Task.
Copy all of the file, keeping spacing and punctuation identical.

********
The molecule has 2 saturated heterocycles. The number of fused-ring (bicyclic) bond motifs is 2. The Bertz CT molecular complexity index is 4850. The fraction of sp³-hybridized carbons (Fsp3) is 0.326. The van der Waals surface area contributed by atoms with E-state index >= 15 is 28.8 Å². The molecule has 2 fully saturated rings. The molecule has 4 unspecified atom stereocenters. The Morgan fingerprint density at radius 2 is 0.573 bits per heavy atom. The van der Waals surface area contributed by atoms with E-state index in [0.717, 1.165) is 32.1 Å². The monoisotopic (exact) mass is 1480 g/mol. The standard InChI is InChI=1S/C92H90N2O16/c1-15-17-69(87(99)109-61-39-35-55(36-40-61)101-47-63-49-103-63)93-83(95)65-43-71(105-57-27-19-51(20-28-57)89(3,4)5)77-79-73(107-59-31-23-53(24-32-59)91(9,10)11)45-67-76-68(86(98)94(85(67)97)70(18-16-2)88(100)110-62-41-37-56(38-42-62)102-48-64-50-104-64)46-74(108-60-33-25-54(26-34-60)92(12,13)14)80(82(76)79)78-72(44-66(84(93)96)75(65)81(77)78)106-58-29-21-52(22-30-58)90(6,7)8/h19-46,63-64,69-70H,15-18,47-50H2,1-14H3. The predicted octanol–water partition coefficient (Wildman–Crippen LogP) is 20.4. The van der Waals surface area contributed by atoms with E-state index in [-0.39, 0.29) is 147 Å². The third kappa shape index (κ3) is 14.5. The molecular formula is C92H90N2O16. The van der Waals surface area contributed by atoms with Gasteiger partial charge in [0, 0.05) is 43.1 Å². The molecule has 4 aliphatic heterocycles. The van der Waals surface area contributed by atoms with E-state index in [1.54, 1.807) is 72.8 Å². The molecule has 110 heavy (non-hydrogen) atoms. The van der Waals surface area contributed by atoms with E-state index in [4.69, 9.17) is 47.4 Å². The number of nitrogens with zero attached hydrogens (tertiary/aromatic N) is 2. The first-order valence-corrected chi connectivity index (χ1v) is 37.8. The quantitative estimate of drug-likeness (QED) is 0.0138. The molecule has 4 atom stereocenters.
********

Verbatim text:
The molecule has 2 saturated heterocycles. The number of fused-ring (bicyclic) bond motifs is 2. The Bertz CT molecular complexity index is 4850. The fraction of sp³-hybridized carbons (Fsp3) is 0.326. The van der Waals surface area contributed by atoms with E-state index >= 15 is 28.8 Å². The molecule has 2 fully saturated rings. The molecule has 4 unspecified atom stereocenters. The Morgan fingerprint density at radius 2 is 0.573 bits per heavy atom. The van der Waals surface area contributed by atoms with E-state index in [0.717, 1.165) is 32.1 Å². The monoisotopic (exact) mass is 1480 g/mol. The standard InChI is InChI=1S/C92H90N2O16/c1-15-17-69(87(99)109-61-39-35-55(36-40-61)101-47-63-49-103-63)93-83(95)65-43-71(105-57-27-19-51(20-28-57)89(3,4)5)77-79-73(107-59-31-23-53(24-32-59)91(9,10)11)45-67-76-68(86(98)94(85(67)97)70(18-16-2)88(100)110-62-41-37-56(38-42-62)102-48-64-50-104-64)46-74(108-60-33-25-54(26-34-60)92(12,13)14)80(82(76)79)78-72(44-66(84(93)96)75(65)81(77)78)106-58-29-21-52(22-30-58)90(6,7)8/h19-46,63-64,69-70H,15-18,47-50H2,1-14H3. The predicted octanol–water partition coefficient (Wildman–Crippen LogP) is 20.4. The van der Waals surface area contributed by atoms with E-state index in [-0.39, 0.29) is 147 Å². The third kappa shape index (κ3) is 14.5. The molecular formula is C92H90N2O16. The van der Waals surface area contributed by atoms with Gasteiger partial charge in [0, 0.05) is 43.1 Å². The molecule has 4 aliphatic heterocycles. The van der Waals surface area contributed by atoms with E-state index in [1.54, 1.807) is 72.8 Å². The molecule has 110 heavy (non-hydrogen) atoms. The van der Waals surface area contributed by atoms with E-state index in [4.69, 9.17) is 47.4 Å². The number of nitrogens with zero attached hydrogens (tertiary/aromatic N) is 2. The first-order valence-corrected chi connectivity index (χ1v) is 37.8. The quantitative estimate of drug-likeness (QED) is 0.0138. The molecule has 4 atom stereocenters.